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How a Fighter Pilot’s Experience Can Help Boost Supply-Chain Cybersecurity
ROBERT J. BOWMAN | December 3, 2018
Founded in 1995, Blu Logistics is a Latin American company specializing in logistics solutions and international transportation of maritime and air cargo import and export.
Article | April 7, 2020
With the boom in e-commerce, the global logistic market is getting more complex. This is driving the industry to automate operations and digitally transform in order to meet the delivery demands of customers. The global enterprise business in first-, second- and third-party logistics has a unique opportunity to deploy private wireless networks for seamless indoor and outdoor low latency connectivity by leveraging all available spectrum assets. This will help with automated stored and retrieval systems, industrial IoT sensors, robotic process automation, drone industrial inspection and autonomous equipment or vehicles.
Article | February 18, 2020
Like it has for many industries, technology is changing the game for the automotive sector – and the effects are now being felt down companies’ supply chains. As the intense focus on autonomous vehicles and electrification shows no signs of abating, automotive companies have a lot to think about as 2020 unfolds. Warranty issues should top that list. The shift from human drivers to some level of autonomous driving means companies must rethink how they deal with warranty risks, beginning at the contracting phase.
Article | March 6, 2020
In 2019, threat actors began increasingly targeting third-party service providers including trusted partners and links in supply chains relied on by government agencies because they serve as a force multiplier in attacking organizations at scale. While the promise of less stringent security protocols was once the main draw toward third-party access, the 2019 CrowdStrike Services Cyber Front Lines Report found that threat actors also use this strategy to embolden the reach and tenacity of attack.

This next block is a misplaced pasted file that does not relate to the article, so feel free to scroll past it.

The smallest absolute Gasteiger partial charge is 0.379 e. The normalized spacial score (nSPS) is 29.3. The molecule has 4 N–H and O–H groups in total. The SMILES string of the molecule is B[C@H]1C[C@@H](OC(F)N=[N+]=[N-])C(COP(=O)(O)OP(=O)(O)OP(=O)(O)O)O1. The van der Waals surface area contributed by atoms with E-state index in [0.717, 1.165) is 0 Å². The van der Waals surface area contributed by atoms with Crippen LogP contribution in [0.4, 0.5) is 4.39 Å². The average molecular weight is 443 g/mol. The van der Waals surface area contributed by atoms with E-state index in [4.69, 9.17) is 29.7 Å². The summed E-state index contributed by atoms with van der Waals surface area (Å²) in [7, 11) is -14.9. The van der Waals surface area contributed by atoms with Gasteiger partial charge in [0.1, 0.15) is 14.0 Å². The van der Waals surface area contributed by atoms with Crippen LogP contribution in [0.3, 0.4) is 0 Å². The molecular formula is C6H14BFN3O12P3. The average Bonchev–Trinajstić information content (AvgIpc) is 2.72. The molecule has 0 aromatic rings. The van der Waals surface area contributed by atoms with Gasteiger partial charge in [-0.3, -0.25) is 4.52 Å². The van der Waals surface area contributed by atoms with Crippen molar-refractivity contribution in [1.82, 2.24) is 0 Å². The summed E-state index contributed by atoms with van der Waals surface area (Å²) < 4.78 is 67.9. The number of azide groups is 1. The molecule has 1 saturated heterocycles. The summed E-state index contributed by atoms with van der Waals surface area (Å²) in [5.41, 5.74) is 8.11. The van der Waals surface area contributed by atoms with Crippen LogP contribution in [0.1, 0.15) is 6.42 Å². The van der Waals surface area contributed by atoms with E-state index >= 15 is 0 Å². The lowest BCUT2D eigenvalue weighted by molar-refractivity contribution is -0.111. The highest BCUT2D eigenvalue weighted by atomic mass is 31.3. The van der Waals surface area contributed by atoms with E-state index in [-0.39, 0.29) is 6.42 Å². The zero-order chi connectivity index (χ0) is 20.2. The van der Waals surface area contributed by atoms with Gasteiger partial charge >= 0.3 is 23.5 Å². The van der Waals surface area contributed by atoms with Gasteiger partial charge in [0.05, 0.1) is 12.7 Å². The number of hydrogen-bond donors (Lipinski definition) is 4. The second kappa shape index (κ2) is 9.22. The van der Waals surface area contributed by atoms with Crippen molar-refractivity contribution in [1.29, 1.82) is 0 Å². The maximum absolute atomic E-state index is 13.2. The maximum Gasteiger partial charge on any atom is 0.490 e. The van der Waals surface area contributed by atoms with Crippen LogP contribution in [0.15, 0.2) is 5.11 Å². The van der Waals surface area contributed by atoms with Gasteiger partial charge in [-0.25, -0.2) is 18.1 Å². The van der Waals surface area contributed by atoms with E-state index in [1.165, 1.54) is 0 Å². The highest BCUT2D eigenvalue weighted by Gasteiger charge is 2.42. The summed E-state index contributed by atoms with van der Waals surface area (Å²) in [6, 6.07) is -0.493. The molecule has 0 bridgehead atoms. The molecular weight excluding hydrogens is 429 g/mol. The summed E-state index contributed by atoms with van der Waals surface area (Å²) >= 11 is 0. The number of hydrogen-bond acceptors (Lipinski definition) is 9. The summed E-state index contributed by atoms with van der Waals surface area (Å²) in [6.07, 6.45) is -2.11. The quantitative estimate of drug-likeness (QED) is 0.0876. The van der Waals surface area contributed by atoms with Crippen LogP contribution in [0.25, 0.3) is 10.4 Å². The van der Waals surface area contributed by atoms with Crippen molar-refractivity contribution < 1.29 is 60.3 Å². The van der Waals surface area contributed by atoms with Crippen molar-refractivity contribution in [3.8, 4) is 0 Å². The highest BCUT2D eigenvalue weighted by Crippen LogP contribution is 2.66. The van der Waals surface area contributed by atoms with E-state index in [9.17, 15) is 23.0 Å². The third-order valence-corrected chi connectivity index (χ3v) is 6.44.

Article | March 18, 2020
The spread of the coronavirus is impacting individuals and supply chains alike, with hundreds of new cases announced every day. It’s a public health emergency and has caused product flows to be changed around. The research and advisory giants, Gartner, believes supply chain leaders should focus on three main areas to mitigate disruption from the coronavirus. ”As COVID-19 spreads globally, we are seeing increased supply chain disruption, but also changes in consumer spending habits,” commented Sarah Watt, senior director analyst with the Gartner Supply Chain practice. “Supply has been impacted in three primary ways: limited access to employees due to quarantines, factory closures or manufacturing slowdowns and limited access to logistics to move goods. Most supply chain organisations are in crisis management, assessing impacts and response on a daily, if not hourly basis.”
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